Chesnutt's Works





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The Wife of his Youth

Here are nine "stories of the color line," as Mr. Charles W. Chesnutt designates his sketches, which have already attracted much favorable attention as they have appeared in the magazines. Heretofore we have been dependant for any knowledge we might desire to obtain of the negro in the South, upon such descriptions as we have had from the pens of Mrs. Stowe, Thomas Nelson Page, Hopkins Smith, Joel Chandler Harris, or some other writer of the Caucasian race. But with the advent in literature of Booker Washington. Paul Laurence Dunbar and Chesnutt, all educated negroes, the romantic and dramatic darkey, so long familiar to us, is to be displayed by the real flesh and blood negro, with his own thoughts and aspirations, his joys and sorrows, as he is known to those of his own race. As may be expected there is little low comedy in Mr. Chesnutt's stories; they are written in a very serious vein, as by one who keenly feels the injustice to which his race has been so lon subjected. his arraignment of the white man, however, is by implication rather than by positive attack, as in the touching little sketch, "The bouquet," where faithful little Sophy, anxious to place a memorial bunch of simple field flowers on the grave of her white teacher, Miss Myrover, is confronted at the cemetary by the sign: "This cemetery is for white people only. Others please keep out." So Sophy stays out until the funeral cortage passes in to the grave and then, through a hole in the fence, manages to attract the attention of her teacher's dog, Prince, who, having been taught to fetch and carry, is induced to carry the floral offering to his mistress's grave and lay it with the other flowers. Other of the stories are of a sterner character as "The Sheriff's Children" and The Passing of Grandison," which are full of pathos. Mr. Chesnutt has opened out to us a new field in literature, which he is cultivating with an earnestness and sincerity that cannot fail to appeal to the cultivated reader. Houghton, Mifflin & Company. Cloth, $1.50. For sale by C. W. Sever & Company.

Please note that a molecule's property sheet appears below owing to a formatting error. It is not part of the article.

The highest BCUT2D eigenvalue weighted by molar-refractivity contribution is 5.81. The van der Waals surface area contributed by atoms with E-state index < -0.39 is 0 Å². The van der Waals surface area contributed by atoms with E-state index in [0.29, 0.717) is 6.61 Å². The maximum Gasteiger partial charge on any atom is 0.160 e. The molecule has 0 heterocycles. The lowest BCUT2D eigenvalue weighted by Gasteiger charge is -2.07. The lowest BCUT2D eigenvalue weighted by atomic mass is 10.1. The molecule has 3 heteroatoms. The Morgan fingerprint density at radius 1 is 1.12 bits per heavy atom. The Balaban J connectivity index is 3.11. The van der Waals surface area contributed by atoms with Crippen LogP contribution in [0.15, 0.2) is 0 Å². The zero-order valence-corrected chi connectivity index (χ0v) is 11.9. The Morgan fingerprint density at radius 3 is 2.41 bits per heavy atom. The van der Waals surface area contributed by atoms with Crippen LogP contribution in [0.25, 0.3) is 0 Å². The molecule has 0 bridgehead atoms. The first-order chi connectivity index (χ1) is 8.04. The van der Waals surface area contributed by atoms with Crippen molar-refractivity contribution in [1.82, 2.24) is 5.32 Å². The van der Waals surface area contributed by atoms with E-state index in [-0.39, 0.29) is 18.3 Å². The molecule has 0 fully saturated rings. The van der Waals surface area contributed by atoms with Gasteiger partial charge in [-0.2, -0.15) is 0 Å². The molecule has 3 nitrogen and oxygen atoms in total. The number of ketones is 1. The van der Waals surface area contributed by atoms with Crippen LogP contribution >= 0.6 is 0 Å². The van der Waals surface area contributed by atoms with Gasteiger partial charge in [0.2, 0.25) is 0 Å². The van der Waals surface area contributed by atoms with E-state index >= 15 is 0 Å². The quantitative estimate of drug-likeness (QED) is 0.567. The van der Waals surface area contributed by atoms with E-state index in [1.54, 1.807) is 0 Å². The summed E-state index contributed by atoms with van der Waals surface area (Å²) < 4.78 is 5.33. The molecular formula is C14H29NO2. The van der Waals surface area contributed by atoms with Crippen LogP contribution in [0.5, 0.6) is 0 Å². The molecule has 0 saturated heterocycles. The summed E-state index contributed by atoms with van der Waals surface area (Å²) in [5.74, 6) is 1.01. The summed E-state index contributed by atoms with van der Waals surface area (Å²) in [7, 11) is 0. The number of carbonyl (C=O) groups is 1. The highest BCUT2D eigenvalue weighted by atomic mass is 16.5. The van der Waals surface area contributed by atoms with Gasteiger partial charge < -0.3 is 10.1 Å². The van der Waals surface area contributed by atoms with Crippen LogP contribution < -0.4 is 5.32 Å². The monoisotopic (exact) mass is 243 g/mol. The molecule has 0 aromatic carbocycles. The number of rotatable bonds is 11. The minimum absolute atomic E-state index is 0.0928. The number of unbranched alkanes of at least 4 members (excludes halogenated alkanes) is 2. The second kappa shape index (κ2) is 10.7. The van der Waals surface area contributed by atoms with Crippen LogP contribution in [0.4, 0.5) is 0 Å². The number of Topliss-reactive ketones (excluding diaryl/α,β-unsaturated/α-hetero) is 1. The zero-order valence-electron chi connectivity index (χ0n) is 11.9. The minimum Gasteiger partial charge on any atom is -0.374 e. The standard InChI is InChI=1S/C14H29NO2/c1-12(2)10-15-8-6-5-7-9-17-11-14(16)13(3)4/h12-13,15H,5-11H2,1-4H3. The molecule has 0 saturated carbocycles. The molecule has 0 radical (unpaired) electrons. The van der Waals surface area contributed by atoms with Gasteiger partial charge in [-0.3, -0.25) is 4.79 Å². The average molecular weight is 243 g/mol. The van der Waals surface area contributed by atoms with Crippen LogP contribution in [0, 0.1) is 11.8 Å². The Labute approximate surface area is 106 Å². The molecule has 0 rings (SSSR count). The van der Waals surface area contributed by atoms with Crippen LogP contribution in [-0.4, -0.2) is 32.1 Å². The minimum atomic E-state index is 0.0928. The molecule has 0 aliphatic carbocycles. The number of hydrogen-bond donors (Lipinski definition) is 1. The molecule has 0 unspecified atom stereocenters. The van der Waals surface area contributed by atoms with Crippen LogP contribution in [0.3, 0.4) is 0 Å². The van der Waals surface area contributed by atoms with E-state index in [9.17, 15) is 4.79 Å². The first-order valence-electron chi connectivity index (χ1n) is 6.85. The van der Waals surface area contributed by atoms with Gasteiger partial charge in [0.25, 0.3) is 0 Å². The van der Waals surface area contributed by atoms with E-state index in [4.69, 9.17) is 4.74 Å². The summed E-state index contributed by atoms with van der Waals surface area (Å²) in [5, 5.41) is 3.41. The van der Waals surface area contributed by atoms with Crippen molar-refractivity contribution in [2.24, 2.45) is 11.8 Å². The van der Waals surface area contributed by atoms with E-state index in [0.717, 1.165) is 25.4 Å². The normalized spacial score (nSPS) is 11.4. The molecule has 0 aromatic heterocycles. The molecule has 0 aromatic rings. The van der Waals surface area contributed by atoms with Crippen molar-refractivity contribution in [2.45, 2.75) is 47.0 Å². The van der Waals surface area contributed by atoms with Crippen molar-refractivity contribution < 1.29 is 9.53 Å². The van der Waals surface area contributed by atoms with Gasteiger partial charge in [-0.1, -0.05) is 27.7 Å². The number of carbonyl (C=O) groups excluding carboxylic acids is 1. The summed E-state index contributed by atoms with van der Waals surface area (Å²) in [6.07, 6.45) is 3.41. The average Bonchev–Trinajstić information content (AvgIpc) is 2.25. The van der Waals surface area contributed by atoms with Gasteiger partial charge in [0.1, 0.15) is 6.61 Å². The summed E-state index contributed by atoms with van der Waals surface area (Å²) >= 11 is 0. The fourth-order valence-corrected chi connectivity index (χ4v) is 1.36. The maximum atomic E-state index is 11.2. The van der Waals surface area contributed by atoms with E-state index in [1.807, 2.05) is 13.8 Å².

Rev. of The Wife of His Youth "Among the Books." The Cambridge Tribune. December 23, 1899: 2.